3 Challenges Lead to Many Opportunities at DHS

Tomas OKeefe_65x85by Tomas O’Keefe, Senior Analyst

The Department of Homeland Security released its second Quadrennial Homeland Security Review (QHSR) on June 18, 2014. The QHSR outlines the broad strategic goals of the department over the next four years and is key for technology vendors to be aware of when having conversations with high-level DHS officials. You won’t find information on the next incoming wave of DHS requirements per se, but you’ll find the objectives that are going to inform the types of technology the department is going to look for over the next four years and beyond.

The department has updated its five homeland security missions that were articulated in the first QSHR, and for 2014 they are:

  • Prevent Terrorism and Enhance Security
  • Secure and Manage Our Borders
  • Enforce and Administer Our Immigration Laws
  • Safeguard and Secure Cyberspace
  • Strengthen National Preparedness and Resilience

None of these are surprises for those of us who have followed DHS for years, but the department did put emphasis on some challenges that prompted these updates, and those can lead technology vendors to clues about what the department intends to procure in the future. These challenges include evolving biological and chemical weapon threats, the proliferation of information and communications technologies, and disaster response and the integrity of the nation’s critical infrastructure.

Based on these challenges, here’s a breakdown of the types of products that DHS is going to be looking for in the near future.

  1. Detecting Biological and Chemical Weapon Threats

The department has to look for a new solution to detect the biological and chemical weapons threats, because it recently canceled its $6B BioWatch 3 program due to costs ballooning and the technology only detecting, on average, half the pathogens present during tests. DHS is prepping an acquisition strategy for the next iteration of BioWatch, and vendors should reach out to individuals within the Science and Technology Directorate for additional information.

  1. Protecting Information and Communications Technologies

DHS’s Continuous Diagnostics and Mitigation (CDM) program will better protect and enable the federal government to address the second challenge, protecting information and communications technologies on government networks. But the department is still challenged by networks outside its control, and conversations are ongoing about how to incentivize private networks to adopt the NIST cybersecurity framework that has become integral to CDM. The “internet of things” poses a particularly unique challenge for the department as more and more devices become networked. Technology solutions that offer protection from malicious threats and can address the challenges posed by the “internet of things” should certainly reach out to the Office of Cybersecurity and Communications (CS&C), within the National Protection and Programs Directorate (NPPD) at DHS.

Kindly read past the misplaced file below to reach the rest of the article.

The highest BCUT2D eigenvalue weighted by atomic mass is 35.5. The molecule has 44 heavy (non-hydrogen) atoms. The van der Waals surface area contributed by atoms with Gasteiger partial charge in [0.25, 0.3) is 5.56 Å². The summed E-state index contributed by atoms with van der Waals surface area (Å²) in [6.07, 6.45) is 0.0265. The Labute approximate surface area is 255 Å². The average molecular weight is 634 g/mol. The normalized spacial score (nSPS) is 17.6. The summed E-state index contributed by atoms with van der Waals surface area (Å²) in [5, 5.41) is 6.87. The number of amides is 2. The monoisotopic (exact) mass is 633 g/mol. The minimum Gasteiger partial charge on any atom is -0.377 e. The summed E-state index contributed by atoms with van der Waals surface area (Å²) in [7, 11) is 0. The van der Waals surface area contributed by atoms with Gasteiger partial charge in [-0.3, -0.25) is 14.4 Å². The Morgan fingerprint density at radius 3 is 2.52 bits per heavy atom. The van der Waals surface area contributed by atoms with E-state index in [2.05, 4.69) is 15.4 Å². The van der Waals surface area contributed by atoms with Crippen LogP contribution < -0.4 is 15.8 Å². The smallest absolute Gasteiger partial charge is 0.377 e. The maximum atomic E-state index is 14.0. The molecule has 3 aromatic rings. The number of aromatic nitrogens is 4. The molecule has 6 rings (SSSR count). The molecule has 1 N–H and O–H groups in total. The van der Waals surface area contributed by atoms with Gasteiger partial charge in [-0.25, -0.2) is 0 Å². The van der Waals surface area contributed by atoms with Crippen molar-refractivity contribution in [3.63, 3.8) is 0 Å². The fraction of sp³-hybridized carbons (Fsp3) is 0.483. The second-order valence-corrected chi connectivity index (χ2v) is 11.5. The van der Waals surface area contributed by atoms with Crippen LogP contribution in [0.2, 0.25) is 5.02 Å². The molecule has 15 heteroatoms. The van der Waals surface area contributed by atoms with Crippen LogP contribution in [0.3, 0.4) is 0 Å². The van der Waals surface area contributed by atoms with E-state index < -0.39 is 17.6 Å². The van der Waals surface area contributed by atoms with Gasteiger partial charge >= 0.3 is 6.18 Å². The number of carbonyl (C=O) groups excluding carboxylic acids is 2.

1. Mobility and Disaster Recovery

Mobility and disaster recovery solutions are going to be ways that DHS looks to address the last challenge, disaster response and critical infrastructure. There have been some pilot programs that have worked on mobile solutions to identify Americans lost in the aftermath of a disaster (led by FEMA), but don’t neglect the work on the FirstNet initiative that I discussed a few weeks back. Both could provide opportunity going forward. And the NIST cybersecurity framework, now in the hands of NPPD, could help protect critical infrastructure networks from malicious attacks, but it won’t address the disaster recovery angle, particularly if there’s another storm like Hurricane Sandy that did an excellent job of affecting many data centers and their backups back in 2012! Technologies that can strengthen the resiliency of data centers and networks are going to be of real interest to DHS as they focus on meeting this final challenge.

It’s important for technology vendors to understand the QHSR, because while there aren’t direct requirements in the document, DHS executives are going to take achieving the mission as set forth in the document seriously. It wouldn’t hurt to be able to frame how your technology solutions can enable the broader mission objectives of the department, and part of that lies in reflecting DHS’s language back to itself.


About Tomas O'Keefe
Tom O'Keefe has over 10 years of market research experience as an Analyst and Consultant in the federal space. He also earned an MA in Political Science from George Mason University. He has covered both civilian and defense agencies and has presented to clients ranging from junior-level associates to executives from some of the largest Systems Integrators and contractors in the federal marketplace.

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